The riddle below highlights the problem faced by BCAs and Professionals in regard to carrying out their statutory obligations and responsibilities within the statutory framework with the liability that carrying out these responsibilities can create in the eyes of the legal system.

The riddle of 2 houses

Two identical buildings (A & B) are built by the same builder and assessed by the same council in the same way. Joe Average moves into Building A and does no maintenance to the building. Handy Andy moves into Building B and does regular maintenance. 9 years later both owners get their houses assessed for timber moisture levels, condition, treatment and strength using the Mdu Probe System. Joe’s house (Building A) is rotten and leaky. He successfully sues the Council and all other stakeholders involved in the construction for the cost of a full reclad. Handy Andy’s house (Building B) is in good condition and he sells the house with no problems.

The problem with the above situation is that the liability faced by the stakeholders appeared to be entirely dependent not on their actions (during building consent and inspections), but on the actions of someone else (Joe Average not performing maintenance). This seems hardly fair for them.

Construction stakeholders need to be able to better protect themselves from problems ‘beyond their control’ while still operating within their mandated powers
Professionals and Councils can only control what is within their statutory framework, not what owners or others do. Therefore how could they have prevented the above situation? – And how can they prevent it happening in other buildings?

The riddle – revisited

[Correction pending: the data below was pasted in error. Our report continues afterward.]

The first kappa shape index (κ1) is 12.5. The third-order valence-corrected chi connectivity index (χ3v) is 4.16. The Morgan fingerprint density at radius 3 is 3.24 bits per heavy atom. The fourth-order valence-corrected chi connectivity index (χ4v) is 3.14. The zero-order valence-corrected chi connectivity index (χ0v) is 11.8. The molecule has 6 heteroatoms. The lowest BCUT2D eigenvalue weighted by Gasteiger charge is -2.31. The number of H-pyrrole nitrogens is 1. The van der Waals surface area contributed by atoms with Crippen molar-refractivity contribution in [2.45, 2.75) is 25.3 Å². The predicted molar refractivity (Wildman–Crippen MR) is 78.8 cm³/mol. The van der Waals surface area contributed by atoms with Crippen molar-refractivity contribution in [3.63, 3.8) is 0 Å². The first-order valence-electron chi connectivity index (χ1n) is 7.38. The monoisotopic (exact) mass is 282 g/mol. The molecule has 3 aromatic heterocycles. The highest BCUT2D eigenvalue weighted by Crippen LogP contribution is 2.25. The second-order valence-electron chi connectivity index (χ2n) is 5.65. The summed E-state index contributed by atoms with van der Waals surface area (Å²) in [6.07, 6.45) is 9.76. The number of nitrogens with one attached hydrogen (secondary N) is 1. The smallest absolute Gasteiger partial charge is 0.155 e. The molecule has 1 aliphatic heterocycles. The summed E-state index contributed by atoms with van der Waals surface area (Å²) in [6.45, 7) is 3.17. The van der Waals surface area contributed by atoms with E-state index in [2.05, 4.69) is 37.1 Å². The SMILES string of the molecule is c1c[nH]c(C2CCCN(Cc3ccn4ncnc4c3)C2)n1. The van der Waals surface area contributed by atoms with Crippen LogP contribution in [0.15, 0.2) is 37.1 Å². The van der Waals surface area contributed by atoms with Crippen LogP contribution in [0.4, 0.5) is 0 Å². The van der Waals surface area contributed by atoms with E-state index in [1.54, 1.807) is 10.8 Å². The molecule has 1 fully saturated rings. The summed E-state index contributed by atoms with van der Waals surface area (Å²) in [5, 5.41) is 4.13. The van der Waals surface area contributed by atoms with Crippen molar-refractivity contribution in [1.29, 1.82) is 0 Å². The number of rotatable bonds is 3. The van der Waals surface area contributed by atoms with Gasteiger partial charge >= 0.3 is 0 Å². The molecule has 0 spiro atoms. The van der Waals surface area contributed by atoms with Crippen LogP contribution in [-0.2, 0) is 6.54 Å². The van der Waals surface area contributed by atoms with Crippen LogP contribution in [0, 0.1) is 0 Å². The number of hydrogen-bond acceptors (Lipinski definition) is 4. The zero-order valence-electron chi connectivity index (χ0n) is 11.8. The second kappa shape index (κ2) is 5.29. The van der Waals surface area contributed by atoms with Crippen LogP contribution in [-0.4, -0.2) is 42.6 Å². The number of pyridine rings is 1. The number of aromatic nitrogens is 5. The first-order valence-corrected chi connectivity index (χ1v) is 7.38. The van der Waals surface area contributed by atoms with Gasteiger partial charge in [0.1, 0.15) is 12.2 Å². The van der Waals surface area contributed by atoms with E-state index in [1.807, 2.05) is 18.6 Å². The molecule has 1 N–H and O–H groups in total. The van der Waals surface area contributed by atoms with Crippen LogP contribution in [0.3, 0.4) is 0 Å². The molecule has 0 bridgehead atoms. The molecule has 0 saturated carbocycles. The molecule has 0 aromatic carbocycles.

Taking the same riddle above, identical buildings are built, and this time when analysing the building consent application, the Council assessed the Building Maintenance Plan that was submitted by the Architect as part of their methodology to meet B2/AS1, and realised there was no mention of how the structural timber was to be regularly inspected for its moisture levels (in order to ensure the timber stays within the maximum permissible in-service moisture levels as given in NZS3602:2003 Table 1, to prevent the timber rotting and not meeting its minimum expected lifespan of 50 years). After having this omission pointed out to them, the architect decides to specify ongoing 6-monthly moisture level checks to be performed using one of the commercially available moisture systems: the Mdu Probe System – that is to be installed into the key locations as marked on the plan drawings into the bottom plates of the framing. The Council analyses this testing approach, testing locations and testing frequency and decides that it accepts the approach will assist meeting B2/AS1. The Architect cleverly includes 2 years of moisture monitoring into the costs of the construction contract. The Mdu Probe Systems are installed, and after works are complete, the Mdu Probes are read and pick up a couple of problems in each building. Both owners get the builder to fix these up. Future moisture readings show these problems have been fixed, and that the buildings are weathertight and performing for the 2 years after construction. Handy Andy continues to monitor the probes, and he continued to maintain his building and enjoy dry moisture results, and sells after 9 years. Joe Average did not bother to continue reading the probes, but when the building was 9 years old, Joe decides to finally read the probes again and found out (like last time) that the house was rotten and leaky. He sues the council and all stakeholders for a full reclad.